I have never in my life felt safer or more accepted then at The Attic. I’ve never felt more involved, more useful to the cause of making LGBTQ youth voices heard, and more helpful in my community.
Growing up I went through a lot- everything from homelessness, isolation, bullying, assault and abuse. So the question of my sexuality was never something that I ever had time to really focus on, and it’s not like anyone ever talked to me about it. I always internalized my attraction to more than one gender. My mother is from Africa and my father is of European descent, so I spent a lot of time being bullied about the way I looked. There were a lot of times that I felt really alone.
It was in 7th grade that I heard the term “bisexual” for the first time. I instantly connected, and couldn’t believe there was a word to describe how I felt. My father’s brother is gay and I was so excited about having a word to describe me that I came out before I had ever really thought of the possible negative reactions and repercussions. My father told me in was a phase, and so did my uncle. I couldn’t confide in my mother, because she moved out of the state. Most of the people at school called me horrible names and questioned me constantly. My teachers had no idea how to handle bullying so they did nothing at all. In 8th grade, I tried to commit suicide from the constant rejection and lack of visibility. I only hoped that high school would be easier.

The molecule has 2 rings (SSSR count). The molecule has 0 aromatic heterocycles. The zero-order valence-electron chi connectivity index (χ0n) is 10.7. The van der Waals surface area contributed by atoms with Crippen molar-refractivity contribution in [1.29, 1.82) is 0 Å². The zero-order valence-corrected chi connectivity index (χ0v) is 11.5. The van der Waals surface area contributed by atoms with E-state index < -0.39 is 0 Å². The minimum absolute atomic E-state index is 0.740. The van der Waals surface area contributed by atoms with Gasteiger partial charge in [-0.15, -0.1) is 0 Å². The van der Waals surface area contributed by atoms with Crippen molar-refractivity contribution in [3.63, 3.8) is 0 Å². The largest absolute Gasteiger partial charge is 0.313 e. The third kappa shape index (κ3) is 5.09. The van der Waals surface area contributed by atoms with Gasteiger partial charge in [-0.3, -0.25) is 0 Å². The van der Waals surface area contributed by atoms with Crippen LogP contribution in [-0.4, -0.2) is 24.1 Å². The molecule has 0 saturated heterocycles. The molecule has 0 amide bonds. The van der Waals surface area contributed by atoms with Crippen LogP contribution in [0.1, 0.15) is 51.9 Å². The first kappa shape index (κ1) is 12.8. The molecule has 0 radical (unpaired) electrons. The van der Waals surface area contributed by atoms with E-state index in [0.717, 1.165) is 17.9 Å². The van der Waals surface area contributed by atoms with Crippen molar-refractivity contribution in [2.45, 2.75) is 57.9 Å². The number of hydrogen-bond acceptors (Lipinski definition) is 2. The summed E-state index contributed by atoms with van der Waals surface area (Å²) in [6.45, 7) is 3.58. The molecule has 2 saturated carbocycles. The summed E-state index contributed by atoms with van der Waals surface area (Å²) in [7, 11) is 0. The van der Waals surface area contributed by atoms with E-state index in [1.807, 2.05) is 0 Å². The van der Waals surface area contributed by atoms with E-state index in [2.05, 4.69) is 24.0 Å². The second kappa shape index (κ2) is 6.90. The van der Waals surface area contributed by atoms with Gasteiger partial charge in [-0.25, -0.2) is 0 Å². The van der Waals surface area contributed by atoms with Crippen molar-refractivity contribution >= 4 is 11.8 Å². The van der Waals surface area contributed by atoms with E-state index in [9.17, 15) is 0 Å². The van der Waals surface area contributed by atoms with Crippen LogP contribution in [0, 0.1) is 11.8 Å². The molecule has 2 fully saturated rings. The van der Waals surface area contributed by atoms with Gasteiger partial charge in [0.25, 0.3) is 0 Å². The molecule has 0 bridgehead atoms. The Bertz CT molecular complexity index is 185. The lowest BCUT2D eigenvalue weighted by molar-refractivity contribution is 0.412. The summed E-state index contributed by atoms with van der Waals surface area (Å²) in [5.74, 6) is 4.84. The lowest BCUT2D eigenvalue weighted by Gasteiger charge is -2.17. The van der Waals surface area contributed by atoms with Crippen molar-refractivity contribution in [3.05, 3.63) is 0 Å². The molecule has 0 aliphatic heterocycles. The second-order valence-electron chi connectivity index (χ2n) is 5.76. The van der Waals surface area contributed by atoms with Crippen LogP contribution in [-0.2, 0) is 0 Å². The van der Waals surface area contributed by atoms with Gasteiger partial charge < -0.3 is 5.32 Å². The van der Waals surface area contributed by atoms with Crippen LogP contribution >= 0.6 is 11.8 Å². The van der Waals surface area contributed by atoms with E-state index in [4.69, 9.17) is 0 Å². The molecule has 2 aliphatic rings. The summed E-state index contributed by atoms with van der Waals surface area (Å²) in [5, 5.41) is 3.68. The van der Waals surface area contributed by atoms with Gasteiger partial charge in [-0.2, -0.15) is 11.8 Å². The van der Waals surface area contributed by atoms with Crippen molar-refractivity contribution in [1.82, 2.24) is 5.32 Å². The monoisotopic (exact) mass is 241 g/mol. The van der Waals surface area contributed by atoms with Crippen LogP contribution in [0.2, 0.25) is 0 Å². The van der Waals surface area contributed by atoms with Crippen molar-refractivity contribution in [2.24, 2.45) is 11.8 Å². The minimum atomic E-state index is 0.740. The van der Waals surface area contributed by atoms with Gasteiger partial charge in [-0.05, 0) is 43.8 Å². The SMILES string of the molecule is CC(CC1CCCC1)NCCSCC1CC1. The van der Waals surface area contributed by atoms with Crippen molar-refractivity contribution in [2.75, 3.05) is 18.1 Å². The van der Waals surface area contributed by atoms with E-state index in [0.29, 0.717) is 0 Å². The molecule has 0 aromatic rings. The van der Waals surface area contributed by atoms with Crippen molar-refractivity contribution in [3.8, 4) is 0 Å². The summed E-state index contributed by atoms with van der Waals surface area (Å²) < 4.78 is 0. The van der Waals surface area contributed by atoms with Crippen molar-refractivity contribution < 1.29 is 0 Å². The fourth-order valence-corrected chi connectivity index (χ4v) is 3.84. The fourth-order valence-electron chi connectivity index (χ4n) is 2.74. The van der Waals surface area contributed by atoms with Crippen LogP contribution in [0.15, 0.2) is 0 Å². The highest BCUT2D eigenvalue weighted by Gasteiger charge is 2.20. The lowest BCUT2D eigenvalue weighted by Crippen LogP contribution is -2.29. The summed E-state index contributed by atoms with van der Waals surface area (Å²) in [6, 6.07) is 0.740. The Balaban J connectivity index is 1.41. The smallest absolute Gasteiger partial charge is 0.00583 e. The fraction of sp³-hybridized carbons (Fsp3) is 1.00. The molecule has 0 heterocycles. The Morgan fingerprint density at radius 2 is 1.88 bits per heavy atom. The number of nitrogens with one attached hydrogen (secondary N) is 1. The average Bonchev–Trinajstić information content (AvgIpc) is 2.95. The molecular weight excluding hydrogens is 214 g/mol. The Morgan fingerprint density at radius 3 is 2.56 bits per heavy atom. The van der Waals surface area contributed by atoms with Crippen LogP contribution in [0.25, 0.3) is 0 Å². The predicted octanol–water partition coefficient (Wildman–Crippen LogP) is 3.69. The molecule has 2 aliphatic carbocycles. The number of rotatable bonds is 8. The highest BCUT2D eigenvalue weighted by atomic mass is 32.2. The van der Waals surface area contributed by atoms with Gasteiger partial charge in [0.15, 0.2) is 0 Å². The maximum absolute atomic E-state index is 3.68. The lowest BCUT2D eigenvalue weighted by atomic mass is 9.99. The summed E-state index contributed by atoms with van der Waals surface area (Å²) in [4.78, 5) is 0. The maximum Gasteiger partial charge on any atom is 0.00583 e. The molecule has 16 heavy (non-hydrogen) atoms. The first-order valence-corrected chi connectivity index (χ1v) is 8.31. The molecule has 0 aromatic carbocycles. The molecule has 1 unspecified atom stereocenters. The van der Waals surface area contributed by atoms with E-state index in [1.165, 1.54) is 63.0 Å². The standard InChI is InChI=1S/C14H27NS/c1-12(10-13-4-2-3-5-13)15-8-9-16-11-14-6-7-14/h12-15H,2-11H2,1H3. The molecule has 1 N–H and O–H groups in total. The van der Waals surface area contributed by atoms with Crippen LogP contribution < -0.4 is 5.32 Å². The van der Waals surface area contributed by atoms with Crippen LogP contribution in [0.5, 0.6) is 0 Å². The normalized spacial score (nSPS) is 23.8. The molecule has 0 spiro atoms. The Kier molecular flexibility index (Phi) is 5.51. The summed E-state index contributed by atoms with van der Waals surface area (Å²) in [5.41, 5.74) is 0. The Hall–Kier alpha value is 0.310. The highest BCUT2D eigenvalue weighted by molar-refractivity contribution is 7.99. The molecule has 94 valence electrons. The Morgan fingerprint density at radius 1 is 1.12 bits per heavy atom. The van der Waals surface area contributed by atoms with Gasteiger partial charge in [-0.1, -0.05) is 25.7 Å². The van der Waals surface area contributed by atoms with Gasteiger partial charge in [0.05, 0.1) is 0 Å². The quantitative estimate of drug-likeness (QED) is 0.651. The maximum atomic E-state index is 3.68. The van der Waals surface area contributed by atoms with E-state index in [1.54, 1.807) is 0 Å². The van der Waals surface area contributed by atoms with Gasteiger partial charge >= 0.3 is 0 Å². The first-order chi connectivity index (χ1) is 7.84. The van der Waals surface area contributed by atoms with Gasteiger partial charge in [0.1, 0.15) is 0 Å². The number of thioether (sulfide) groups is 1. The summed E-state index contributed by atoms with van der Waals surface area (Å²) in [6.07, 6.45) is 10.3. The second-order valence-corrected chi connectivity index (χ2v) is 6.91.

High School got a bit easier, but it was still difficult for my classmates to understand my identity as bisexual. Also, my father still wasn’t able to understand my sexuality. Fortunately, during my sophomore year, I met an incredible girl who I started dating, and we wanted to become more involved in our community. One night I was searching online and somehow I came across The Attic Youth Center, and I realized how close it was. I visited for the first time about a week later.
Now as a junior in high school, The Attic has opened up so many opportunities for me from summer internships to artistic performances at venues like Philly Pride and The Convention Center. It’s become a second home from the scrutiny of the rest of the world and a safe haven for me and the other people that attend. The people at The Attic have become my family and I couldn’t be more thankful for them.
The Attic saved my life, and allowed me to realize exactly who I am- a proud interracial bisexual woman.